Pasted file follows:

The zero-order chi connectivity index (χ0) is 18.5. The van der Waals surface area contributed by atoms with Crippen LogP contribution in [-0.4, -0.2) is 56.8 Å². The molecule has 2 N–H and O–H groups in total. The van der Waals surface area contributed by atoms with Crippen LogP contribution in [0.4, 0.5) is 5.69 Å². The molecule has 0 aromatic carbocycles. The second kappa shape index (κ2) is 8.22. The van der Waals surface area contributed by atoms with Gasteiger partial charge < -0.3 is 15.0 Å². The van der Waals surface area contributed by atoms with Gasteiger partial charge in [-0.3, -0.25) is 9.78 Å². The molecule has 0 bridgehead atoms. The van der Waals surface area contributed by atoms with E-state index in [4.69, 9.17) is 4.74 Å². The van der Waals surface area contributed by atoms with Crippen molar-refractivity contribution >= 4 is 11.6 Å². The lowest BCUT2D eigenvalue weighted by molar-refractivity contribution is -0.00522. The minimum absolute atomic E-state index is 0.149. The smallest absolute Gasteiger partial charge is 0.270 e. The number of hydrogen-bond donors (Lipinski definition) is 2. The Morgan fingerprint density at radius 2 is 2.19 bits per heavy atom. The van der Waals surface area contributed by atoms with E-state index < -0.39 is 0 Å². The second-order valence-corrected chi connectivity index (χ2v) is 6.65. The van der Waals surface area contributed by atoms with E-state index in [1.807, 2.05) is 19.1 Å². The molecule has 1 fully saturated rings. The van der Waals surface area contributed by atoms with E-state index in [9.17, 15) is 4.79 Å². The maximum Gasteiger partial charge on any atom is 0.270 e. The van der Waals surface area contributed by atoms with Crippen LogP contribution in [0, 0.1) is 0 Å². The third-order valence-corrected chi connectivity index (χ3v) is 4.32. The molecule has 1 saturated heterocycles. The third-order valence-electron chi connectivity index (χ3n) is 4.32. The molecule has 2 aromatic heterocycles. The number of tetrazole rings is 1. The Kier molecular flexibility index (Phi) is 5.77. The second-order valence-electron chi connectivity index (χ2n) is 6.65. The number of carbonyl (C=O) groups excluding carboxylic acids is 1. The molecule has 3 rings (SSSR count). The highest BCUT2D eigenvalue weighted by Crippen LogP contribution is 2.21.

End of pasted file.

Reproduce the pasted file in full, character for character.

The zero-order chi connectivity index (χ0) is 18.5. The van der Waals surface area contributed by atoms with Crippen LogP contribution in [-0.4, -0.2) is 56.8 Å². The molecule has 2 N–H and O–H groups in total. The van der Waals surface area contributed by atoms with Crippen LogP contribution in [0.4, 0.5) is 5.69 Å². The molecule has 0 aromatic carbocycles. The second kappa shape index (κ2) is 8.22. The van der Waals surface area contributed by atoms with Gasteiger partial charge < -0.3 is 15.0 Å². The van der Waals surface area contributed by atoms with Gasteiger partial charge in [-0.3, -0.25) is 9.78 Å². The molecule has 0 bridgehead atoms. The van der Waals surface area contributed by atoms with E-state index in [4.69, 9.17) is 4.74 Å². The van der Waals surface area contributed by atoms with Crippen molar-refractivity contribution >= 4 is 11.6 Å². The lowest BCUT2D eigenvalue weighted by molar-refractivity contribution is -0.00522. The minimum absolute atomic E-state index is 0.149. The smallest absolute Gasteiger partial charge is 0.270 e. The number of hydrogen-bond donors (Lipinski definition) is 2. The Morgan fingerprint density at radius 2 is 2.19 bits per heavy atom. The van der Waals surface area contributed by atoms with E-state index < -0.39 is 0 Å². The second-order valence-corrected chi connectivity index (χ2v) is 6.65. The van der Waals surface area contributed by atoms with E-state index in [1.807, 2.05) is 19.1 Å². The molecule has 1 fully saturated rings. The van der Waals surface area contributed by atoms with E-state index in [9.17, 15) is 4.79 Å². The maximum Gasteiger partial charge on any atom is 0.270 e. The van der Waals surface area contributed by atoms with Crippen LogP contribution in [0, 0.1) is 0 Å². The third-order valence-corrected chi connectivity index (χ3v) is 4.32. The molecule has 1 saturated heterocycles. The third-order valence-electron chi connectivity index (χ3n) is 4.32. The molecule has 2 aromatic heterocycles. The number of tetrazole rings is 1. The Kier molecular flexibility index (Phi) is 5.77. The second-order valence-electron chi connectivity index (χ2n) is 6.65. The number of carbonyl (C=O) groups excluding carboxylic acids is 1. The molecule has 3 rings (SSSR count). The highest BCUT2D eigenvalue weighted by Crippen LogP contribution is 2.21.